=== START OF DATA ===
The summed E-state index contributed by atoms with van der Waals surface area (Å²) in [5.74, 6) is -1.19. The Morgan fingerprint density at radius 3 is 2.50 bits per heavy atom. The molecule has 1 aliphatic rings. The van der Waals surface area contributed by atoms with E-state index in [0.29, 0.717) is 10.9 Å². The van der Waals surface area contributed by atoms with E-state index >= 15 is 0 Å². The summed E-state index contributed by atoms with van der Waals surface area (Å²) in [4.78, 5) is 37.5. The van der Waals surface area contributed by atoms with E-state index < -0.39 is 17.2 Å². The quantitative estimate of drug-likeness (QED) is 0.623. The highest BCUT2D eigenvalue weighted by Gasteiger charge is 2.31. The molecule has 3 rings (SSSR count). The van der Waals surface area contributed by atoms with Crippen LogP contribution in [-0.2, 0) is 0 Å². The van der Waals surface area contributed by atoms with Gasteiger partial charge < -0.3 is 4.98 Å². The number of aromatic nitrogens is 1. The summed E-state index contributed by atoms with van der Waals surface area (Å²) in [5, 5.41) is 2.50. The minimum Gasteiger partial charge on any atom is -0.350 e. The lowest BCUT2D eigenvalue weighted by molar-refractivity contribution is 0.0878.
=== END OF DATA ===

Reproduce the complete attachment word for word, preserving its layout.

The summed E-state index contributed by atoms with van der Waals surface area (Å²) in [5.74, 6) is -1.19. The Morgan fingerprint density at radius 3 is 2.50 bits per heavy atom. The molecule has 1 aliphatic rings. The van der Waals surface area contributed by atoms with E-state index in [0.29, 0.717) is 10.9 Å². The van der Waals surface area contributed by atoms with E-state index >= 15 is 0 Å². The summed E-state index contributed by atoms with van der Waals surface area (Å²) in [4.78, 5) is 37.5. The van der Waals surface area contributed by atoms with E-state index < -0.39 is 17.2 Å². The quantitative estimate of drug-likeness (QED) is 0.623. The highest BCUT2D eigenvalue weighted by Gasteiger charge is 2.31. The molecule has 3 rings (SSSR count). The van der Waals surface area contributed by atoms with Crippen LogP contribution in [-0.2, 0) is 0 Å². The van der Waals surface area contributed by atoms with Gasteiger partial charge < -0.3 is 4.98 Å². The number of aromatic nitrogens is 1. The summed E-state index contributed by atoms with van der Waals surface area (Å²) in [5, 5.41) is 2.50. The minimum Gasteiger partial charge on any atom is -0.350 e. The lowest BCUT2D eigenvalue weighted by molar-refractivity contribution is 0.0878.